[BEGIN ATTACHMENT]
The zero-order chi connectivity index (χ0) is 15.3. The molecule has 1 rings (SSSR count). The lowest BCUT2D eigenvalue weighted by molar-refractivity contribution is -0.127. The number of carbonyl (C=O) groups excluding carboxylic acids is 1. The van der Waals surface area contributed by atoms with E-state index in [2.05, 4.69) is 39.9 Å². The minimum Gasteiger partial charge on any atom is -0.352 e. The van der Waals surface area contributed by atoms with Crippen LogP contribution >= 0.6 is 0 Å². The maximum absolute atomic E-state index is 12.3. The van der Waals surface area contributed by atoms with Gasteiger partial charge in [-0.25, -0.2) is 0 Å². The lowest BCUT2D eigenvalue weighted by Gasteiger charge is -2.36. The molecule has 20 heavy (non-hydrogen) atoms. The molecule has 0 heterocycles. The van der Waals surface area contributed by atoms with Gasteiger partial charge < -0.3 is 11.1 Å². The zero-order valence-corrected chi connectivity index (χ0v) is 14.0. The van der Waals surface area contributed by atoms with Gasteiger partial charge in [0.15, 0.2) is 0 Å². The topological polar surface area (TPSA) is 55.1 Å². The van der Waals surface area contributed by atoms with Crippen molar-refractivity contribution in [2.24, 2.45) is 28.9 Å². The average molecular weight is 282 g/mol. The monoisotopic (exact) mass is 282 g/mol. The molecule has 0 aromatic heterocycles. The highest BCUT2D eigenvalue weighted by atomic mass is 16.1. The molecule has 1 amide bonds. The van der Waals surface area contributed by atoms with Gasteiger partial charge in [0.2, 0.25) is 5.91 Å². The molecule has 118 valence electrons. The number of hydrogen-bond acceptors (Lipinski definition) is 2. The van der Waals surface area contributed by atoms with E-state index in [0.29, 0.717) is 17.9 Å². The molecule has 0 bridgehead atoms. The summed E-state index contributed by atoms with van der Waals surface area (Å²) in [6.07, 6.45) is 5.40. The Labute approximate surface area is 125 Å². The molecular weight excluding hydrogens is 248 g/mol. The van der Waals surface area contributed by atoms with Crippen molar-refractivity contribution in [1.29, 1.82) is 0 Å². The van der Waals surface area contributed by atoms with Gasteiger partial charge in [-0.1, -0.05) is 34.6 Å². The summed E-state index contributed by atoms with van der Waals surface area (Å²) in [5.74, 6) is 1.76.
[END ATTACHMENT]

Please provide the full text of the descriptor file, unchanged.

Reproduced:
The zero-order chi connectivity index (χ0) is 15.3. The molecule has 1 rings (SSSR count). The lowest BCUT2D eigenvalue weighted by molar-refractivity contribution is -0.127. The number of carbonyl (C=O) groups excluding carboxylic acids is 1. The van der Waals surface area contributed by atoms with E-state index in [2.05, 4.69) is 39.9 Å². The minimum Gasteiger partial charge on any atom is -0.352 e. The van der Waals surface area contributed by atoms with Crippen LogP contribution >= 0.6 is 0 Å². The maximum absolute atomic E-state index is 12.3. The van der Waals surface area contributed by atoms with Gasteiger partial charge in [-0.25, -0.2) is 0 Å². The lowest BCUT2D eigenvalue weighted by Gasteiger charge is -2.36. The molecule has 20 heavy (non-hydrogen) atoms. The molecule has 0 heterocycles. The van der Waals surface area contributed by atoms with Gasteiger partial charge < -0.3 is 11.1 Å². The zero-order valence-corrected chi connectivity index (χ0v) is 14.0. The van der Waals surface area contributed by atoms with Gasteiger partial charge in [0.15, 0.2) is 0 Å². The topological polar surface area (TPSA) is 55.1 Å². The van der Waals surface area contributed by atoms with Crippen molar-refractivity contribution in [2.24, 2.45) is 28.9 Å². The average molecular weight is 282 g/mol. The monoisotopic (exact) mass is 282 g/mol. The molecule has 0 aromatic heterocycles. The highest BCUT2D eigenvalue weighted by atomic mass is 16.1. The molecule has 1 amide bonds. The van der Waals surface area contributed by atoms with Gasteiger partial charge in [0.2, 0.25) is 5.91 Å². The molecule has 118 valence electrons. The number of hydrogen-bond acceptors (Lipinski definition) is 2. The van der Waals surface area contributed by atoms with E-state index in [0.29, 0.717) is 17.9 Å². The molecule has 0 bridgehead atoms. The summed E-state index contributed by atoms with van der Waals surface area (Å²) in [6.07, 6.45) is 5.40. The Labute approximate surface area is 125 Å². The molecular weight excluding hydrogens is 248 g/mol. The van der Waals surface area contributed by atoms with Crippen molar-refractivity contribution in [1.29, 1.82) is 0 Å². The van der Waals surface area contributed by atoms with Gasteiger partial charge in [-0.1, -0.05) is 34.6 Å². The summed E-state index contributed by atoms with van der Waals surface area (Å²) in [5.74, 6) is 1.76.